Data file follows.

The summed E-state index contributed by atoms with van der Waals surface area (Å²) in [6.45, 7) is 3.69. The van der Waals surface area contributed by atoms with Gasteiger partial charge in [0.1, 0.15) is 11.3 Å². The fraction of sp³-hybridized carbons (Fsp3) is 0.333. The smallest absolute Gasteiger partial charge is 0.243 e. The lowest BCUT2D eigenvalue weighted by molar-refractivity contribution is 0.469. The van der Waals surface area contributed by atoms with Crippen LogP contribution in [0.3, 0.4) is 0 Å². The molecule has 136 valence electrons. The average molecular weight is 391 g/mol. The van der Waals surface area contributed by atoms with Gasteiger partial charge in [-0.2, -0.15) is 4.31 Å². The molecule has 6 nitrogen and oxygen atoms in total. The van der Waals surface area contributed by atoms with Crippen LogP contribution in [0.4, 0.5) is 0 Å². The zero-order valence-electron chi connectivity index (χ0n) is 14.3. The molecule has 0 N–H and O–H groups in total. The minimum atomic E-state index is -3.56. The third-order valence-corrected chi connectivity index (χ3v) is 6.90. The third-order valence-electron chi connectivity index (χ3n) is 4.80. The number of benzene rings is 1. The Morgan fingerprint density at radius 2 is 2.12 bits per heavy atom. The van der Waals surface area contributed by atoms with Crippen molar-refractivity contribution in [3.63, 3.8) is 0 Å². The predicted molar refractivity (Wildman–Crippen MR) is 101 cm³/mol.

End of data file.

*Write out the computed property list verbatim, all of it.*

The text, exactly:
The summed E-state index contributed by atoms with van der Waals surface area (Å²) in [6.45, 7) is 3.69. The van der Waals surface area contributed by atoms with Gasteiger partial charge in [0.1, 0.15) is 11.3 Å². The fraction of sp³-hybridized carbons (Fsp3) is 0.333. The smallest absolute Gasteiger partial charge is 0.243 e. The lowest BCUT2D eigenvalue weighted by molar-refractivity contribution is 0.469. The van der Waals surface area contributed by atoms with Crippen LogP contribution in [0.3, 0.4) is 0 Å². The molecule has 136 valence electrons. The average molecular weight is 391 g/mol. The van der Waals surface area contributed by atoms with Gasteiger partial charge in [-0.2, -0.15) is 4.31 Å². The molecule has 6 nitrogen and oxygen atoms in total. The van der Waals surface area contributed by atoms with Crippen LogP contribution in [0.4, 0.5) is 0 Å². The zero-order valence-electron chi connectivity index (χ0n) is 14.3. The molecule has 0 N–H and O–H groups in total. The minimum atomic E-state index is -3.56. The third-order valence-corrected chi connectivity index (χ3v) is 6.90. The third-order valence-electron chi connectivity index (χ3n) is 4.80. The number of benzene rings is 1. The Morgan fingerprint density at radius 2 is 2.12 bits per heavy atom. The van der Waals surface area contributed by atoms with Crippen molar-refractivity contribution in [3.63, 3.8) is 0 Å². The predicted molar refractivity (Wildman–Crippen MR) is 101 cm³/mol.